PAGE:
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Legislators seek to challenge short term lenders

Mar 17, 2014 Philip Burgess

Lawmakers throughout the United States have criticized the short term lending industry as an unsavory market. Some officials have wrongly accused these companies for employing predatory methods, while others have lauded them for their ability to provide constituents with quick financial stability. Regardless, some state legislators have banned the practice.

Opposition from the east coast
TribLIVE reported that ACE Cash Express is only allowed to cash checks, sell money orders and process bill payments for consumers in Pennsylvania, which has outlawed short term lending - the corporation's primary discipline. However, business executives heavily involved in the industry are pushing for statewide legalization. The article noted that a bill is currently under review by the state senate that could authorize the practice.

Diane Standaert, senior legislative counsel at the Center for Responsible Lending, stated that many legalization efforts are continually rejected by lawmakers throughout the country. She also noted that many states employing loose regulations on the industry encounter success.

State Rep. Chris Ross, however, supports the initiative, stating that the Pa. government would be able to monitor and regulate the practice, particularly the interest rates and other fees often tacked on to these types of products. He also stated that implementing such fees may ultimately discourage consumers from employing the services of these companies - in turn, putting the organizations at financial risk.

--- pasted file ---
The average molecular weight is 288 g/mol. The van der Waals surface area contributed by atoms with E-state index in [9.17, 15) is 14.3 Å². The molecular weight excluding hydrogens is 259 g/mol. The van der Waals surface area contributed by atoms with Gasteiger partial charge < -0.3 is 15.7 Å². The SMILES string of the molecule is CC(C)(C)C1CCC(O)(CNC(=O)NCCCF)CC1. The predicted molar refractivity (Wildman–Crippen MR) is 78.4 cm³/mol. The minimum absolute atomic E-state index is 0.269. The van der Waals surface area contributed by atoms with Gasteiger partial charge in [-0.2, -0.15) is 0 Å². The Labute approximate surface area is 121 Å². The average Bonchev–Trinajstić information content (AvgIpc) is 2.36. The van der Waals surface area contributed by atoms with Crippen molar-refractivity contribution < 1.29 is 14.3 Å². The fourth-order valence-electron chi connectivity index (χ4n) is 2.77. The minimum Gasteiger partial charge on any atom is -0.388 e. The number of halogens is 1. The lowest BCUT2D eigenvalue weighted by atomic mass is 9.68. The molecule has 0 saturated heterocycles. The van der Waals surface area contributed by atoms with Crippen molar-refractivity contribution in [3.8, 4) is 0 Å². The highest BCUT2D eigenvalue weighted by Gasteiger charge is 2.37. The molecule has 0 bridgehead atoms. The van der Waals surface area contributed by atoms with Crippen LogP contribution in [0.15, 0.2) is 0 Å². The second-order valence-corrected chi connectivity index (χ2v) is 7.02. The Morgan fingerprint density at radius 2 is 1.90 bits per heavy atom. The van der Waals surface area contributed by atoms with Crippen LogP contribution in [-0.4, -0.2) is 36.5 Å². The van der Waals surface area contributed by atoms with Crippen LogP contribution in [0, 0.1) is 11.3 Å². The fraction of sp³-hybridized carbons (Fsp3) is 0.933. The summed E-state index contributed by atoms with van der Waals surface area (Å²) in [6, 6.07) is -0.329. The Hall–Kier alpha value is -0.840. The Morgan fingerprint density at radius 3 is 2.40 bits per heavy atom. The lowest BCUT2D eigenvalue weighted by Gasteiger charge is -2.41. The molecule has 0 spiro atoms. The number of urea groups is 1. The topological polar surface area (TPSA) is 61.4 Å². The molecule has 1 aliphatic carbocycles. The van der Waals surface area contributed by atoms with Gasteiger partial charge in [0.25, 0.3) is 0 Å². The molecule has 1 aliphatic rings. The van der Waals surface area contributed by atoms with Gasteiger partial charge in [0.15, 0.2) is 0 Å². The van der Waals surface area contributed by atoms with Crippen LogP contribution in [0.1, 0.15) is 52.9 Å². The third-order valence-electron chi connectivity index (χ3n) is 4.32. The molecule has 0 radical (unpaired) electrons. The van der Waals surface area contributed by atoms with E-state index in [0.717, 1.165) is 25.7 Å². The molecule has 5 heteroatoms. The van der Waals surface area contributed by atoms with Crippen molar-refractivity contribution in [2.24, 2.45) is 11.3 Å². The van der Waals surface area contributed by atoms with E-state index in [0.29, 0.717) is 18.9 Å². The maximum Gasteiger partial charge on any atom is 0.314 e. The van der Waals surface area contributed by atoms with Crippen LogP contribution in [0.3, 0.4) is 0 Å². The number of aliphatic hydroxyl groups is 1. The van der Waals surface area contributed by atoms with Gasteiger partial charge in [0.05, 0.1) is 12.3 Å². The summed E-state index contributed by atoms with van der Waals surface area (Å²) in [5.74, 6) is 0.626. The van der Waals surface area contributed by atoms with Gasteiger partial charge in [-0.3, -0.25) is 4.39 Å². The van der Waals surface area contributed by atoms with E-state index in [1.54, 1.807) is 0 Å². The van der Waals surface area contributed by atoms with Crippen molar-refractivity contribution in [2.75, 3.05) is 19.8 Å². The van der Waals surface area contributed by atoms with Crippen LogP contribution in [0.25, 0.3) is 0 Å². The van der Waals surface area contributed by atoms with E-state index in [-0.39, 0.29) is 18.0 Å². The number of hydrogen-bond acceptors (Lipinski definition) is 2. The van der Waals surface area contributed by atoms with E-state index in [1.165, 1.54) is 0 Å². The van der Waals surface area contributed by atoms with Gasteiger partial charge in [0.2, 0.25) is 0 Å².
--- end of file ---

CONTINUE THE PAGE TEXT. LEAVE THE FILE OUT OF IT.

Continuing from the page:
Not a hint of surveillance
In contrast, lawmakers in South Dakota recently rejected a bill that would have imposed additional regulations on the industry. South Dakota Public Broadcasting reported that state Rep. Steve Hickey was the primary sponsor of the proposed legislation, named House Bill 1255. The official stated that the measure sought to protect desperate consumers from alleged debt entrapment.

If it had passed, House Bill 1255 would have placed a maximum loan cap of $700 on borrowers and created a database allowing lenders to access and monitor their customers' loan statuses.

Other representatives, such as Dan Henderson, claimed that consumers are more knowledgeable of short term lending than Hickey would believe.

"We spell it all out on a contract. They know what they're getting, they know what they're signing. But you're going to take a choice away from them." said Henderson, "You take a choice away from people that redirects them in desperation times."

As the industry is already regulated in the state, if that had been approved, the additional measures would have inhibited struggling constituents from obtaining assistance.